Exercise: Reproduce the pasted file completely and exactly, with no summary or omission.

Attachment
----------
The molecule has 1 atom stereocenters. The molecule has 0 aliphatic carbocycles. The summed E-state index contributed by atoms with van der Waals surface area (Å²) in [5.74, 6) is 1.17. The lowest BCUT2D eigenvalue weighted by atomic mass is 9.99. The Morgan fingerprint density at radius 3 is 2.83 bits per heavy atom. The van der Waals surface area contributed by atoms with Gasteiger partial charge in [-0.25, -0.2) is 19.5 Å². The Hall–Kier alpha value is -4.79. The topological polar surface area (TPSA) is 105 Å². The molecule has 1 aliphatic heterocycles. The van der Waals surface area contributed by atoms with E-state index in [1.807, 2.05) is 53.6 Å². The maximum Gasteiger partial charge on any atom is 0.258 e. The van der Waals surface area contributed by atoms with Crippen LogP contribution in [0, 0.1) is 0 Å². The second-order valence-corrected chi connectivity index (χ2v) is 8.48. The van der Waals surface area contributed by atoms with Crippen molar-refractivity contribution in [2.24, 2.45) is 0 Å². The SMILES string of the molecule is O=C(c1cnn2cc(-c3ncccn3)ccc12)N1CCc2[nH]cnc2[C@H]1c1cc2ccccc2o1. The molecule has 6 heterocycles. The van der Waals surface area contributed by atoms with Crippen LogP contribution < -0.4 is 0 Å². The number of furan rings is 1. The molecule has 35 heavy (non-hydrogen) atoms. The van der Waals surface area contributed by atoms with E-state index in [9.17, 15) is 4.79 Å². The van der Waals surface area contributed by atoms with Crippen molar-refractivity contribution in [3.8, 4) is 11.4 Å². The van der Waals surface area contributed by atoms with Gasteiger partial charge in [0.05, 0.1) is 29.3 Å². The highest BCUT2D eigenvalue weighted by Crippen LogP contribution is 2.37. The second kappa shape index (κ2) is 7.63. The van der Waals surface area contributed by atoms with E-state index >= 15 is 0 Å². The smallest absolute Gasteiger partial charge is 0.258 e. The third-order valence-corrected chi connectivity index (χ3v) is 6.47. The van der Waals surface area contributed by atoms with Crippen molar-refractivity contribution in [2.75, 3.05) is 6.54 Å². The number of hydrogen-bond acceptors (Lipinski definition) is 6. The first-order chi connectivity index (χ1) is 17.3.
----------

The molecule has 1 atom stereocenters. The molecule has 0 aliphatic carbocycles. The summed E-state index contributed by atoms with van der Waals surface area (Å²) in [5.74, 6) is 1.17. The lowest BCUT2D eigenvalue weighted by atomic mass is 9.99. The Morgan fingerprint density at radius 3 is 2.83 bits per heavy atom. The van der Waals surface area contributed by atoms with Gasteiger partial charge in [-0.25, -0.2) is 19.5 Å². The Hall–Kier alpha value is -4.79. The topological polar surface area (TPSA) is 105 Å². The molecule has 1 aliphatic heterocycles. The van der Waals surface area contributed by atoms with E-state index in [1.807, 2.05) is 53.6 Å². The maximum Gasteiger partial charge on any atom is 0.258 e. The van der Waals surface area contributed by atoms with Crippen LogP contribution in [0, 0.1) is 0 Å². The second-order valence-corrected chi connectivity index (χ2v) is 8.48. The van der Waals surface area contributed by atoms with Crippen molar-refractivity contribution in [2.24, 2.45) is 0 Å². The SMILES string of the molecule is O=C(c1cnn2cc(-c3ncccn3)ccc12)N1CCc2[nH]cnc2[C@H]1c1cc2ccccc2o1. The molecule has 6 heterocycles. The van der Waals surface area contributed by atoms with Crippen LogP contribution < -0.4 is 0 Å². The number of furan rings is 1. The molecule has 35 heavy (non-hydrogen) atoms. The van der Waals surface area contributed by atoms with E-state index in [9.17, 15) is 4.79 Å². The van der Waals surface area contributed by atoms with Crippen molar-refractivity contribution in [3.8, 4) is 11.4 Å². The van der Waals surface area contributed by atoms with Gasteiger partial charge in [0.05, 0.1) is 29.3 Å². The highest BCUT2D eigenvalue weighted by Crippen LogP contribution is 2.37. The second kappa shape index (κ2) is 7.63. The van der Waals surface area contributed by atoms with E-state index >= 15 is 0 Å². The smallest absolute Gasteiger partial charge is 0.258 e. The third-order valence-corrected chi connectivity index (χ3v) is 6.47. The van der Waals surface area contributed by atoms with Crippen molar-refractivity contribution in [2.75, 3.05) is 6.54 Å². The number of hydrogen-bond acceptors (Lipinski definition) is 6. The first-order chi connectivity index (χ1) is 17.3.